Yesterday’s endearing interview with Lloyd Doyley on the official site just confirms his status as my current favourite player. He has been for a few seasons, actually, and I hope he will be for a few more to come.

I always have a favourite Watford player, and although I don’t hold formal elections for the post, I tend to review my choice at around this point every season. I should point out that it’s not a scientific process by any means. Sometimes the chosen one has obvious qualities that it’s impossible to overlook – John Barnes’s mesmerising ball skills, Tommy Mooney’s furious competitiveness – but as often as not it’s something to do with an impression you get of the player as a person from the way they play. Does that make sense?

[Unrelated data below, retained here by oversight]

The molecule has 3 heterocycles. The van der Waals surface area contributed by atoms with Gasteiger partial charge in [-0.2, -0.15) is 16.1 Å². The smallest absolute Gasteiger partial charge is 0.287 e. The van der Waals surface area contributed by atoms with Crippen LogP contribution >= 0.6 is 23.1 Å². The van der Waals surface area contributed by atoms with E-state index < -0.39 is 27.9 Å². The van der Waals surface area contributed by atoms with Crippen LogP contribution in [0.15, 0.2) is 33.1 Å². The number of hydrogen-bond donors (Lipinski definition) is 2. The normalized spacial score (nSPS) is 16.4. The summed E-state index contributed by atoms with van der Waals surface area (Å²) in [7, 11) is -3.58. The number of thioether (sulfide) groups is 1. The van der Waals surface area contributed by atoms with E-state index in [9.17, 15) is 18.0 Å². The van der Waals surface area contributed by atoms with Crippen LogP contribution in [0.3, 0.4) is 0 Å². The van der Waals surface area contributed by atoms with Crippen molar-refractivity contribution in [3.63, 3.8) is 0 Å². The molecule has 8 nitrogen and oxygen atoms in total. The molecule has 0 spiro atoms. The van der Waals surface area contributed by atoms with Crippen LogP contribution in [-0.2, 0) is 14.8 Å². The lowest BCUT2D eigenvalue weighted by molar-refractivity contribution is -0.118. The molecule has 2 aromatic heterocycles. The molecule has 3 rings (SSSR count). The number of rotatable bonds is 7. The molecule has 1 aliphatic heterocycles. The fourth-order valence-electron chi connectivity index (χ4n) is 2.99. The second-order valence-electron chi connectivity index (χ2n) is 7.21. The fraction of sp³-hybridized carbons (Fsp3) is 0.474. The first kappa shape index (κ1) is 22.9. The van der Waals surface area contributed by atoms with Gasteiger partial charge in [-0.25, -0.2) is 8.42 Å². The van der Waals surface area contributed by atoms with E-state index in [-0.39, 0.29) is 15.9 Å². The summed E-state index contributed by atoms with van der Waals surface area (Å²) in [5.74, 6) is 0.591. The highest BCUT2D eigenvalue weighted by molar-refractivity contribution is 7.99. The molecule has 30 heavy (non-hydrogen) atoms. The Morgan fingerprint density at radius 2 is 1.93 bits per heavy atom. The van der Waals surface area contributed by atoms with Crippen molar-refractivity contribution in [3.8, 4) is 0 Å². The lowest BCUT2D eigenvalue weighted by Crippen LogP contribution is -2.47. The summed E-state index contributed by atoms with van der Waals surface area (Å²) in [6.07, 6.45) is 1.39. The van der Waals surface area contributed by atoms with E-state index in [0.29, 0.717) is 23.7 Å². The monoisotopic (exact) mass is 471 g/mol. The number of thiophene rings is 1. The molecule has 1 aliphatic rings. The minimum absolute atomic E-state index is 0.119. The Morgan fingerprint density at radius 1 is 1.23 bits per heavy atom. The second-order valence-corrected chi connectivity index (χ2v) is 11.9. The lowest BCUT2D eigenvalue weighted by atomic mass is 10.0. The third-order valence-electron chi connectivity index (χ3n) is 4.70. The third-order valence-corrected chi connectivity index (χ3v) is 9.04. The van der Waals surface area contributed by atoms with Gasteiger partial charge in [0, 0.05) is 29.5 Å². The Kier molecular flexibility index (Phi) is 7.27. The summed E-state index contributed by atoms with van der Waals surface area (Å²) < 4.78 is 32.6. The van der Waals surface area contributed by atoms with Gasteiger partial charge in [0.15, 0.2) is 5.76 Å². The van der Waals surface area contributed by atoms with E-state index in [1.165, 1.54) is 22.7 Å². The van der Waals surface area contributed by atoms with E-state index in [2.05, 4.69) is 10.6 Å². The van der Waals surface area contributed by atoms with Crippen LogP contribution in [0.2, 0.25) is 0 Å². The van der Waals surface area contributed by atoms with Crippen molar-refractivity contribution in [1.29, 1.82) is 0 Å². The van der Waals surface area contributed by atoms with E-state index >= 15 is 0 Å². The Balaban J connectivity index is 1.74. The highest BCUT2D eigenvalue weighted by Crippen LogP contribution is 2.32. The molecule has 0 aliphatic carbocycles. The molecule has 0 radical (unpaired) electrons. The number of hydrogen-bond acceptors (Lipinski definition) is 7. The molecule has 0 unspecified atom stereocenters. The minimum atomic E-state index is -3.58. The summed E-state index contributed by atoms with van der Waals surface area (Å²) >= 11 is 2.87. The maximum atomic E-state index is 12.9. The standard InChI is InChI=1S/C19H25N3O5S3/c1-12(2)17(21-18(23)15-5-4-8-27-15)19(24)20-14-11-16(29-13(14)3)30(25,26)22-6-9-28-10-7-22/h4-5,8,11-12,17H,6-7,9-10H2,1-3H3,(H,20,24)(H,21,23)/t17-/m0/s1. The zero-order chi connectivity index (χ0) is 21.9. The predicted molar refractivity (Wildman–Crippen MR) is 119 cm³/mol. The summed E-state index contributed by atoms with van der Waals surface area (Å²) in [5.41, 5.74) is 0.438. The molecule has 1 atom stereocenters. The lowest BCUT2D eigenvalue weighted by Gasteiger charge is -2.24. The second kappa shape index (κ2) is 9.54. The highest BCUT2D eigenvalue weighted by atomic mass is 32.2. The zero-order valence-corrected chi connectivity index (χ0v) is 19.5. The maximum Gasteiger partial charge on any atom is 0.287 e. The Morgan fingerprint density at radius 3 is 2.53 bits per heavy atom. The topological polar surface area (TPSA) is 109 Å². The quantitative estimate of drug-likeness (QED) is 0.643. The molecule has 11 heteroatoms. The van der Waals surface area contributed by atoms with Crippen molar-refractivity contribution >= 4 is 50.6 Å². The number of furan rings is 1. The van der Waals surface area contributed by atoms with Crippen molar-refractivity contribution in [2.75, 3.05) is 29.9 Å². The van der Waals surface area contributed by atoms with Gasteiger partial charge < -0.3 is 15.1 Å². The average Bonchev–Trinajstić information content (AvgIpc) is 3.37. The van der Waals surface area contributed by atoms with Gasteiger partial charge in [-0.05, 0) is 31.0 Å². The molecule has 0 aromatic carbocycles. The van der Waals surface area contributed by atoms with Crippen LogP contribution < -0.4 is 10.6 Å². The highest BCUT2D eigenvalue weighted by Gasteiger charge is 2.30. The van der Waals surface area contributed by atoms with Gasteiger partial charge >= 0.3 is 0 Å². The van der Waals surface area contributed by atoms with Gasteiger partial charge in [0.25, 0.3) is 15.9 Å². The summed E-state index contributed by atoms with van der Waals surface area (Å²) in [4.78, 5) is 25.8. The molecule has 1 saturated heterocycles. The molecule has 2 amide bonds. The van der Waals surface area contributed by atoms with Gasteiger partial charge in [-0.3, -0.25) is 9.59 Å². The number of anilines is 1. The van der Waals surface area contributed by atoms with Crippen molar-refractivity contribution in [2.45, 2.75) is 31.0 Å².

Nigel Gibbs came into that category, and it’s no coincidence that Lloyd has a great deal in common with him. They’re both right backs, for a start, and both manifestly the best defender at the club in an age where such skills are criminally undervalued. Poor Gibbsy would have smashed Duncan Welbourne’s club appearance record if he hadn’t been dropped by a succession of managers in favourite of ‘overlapping full-backs’ who couldn’t defend to save their lives (don’t get me started on Des Lyttle), and Lloyd has similarly suffered from a lack of managerial confidence in his passing and crossing. And of course, both joined the club well before their voices broke (I’m making assumptions here, obviously), and had put in more years in yellow before they even made their first-team debut than most players ever manage.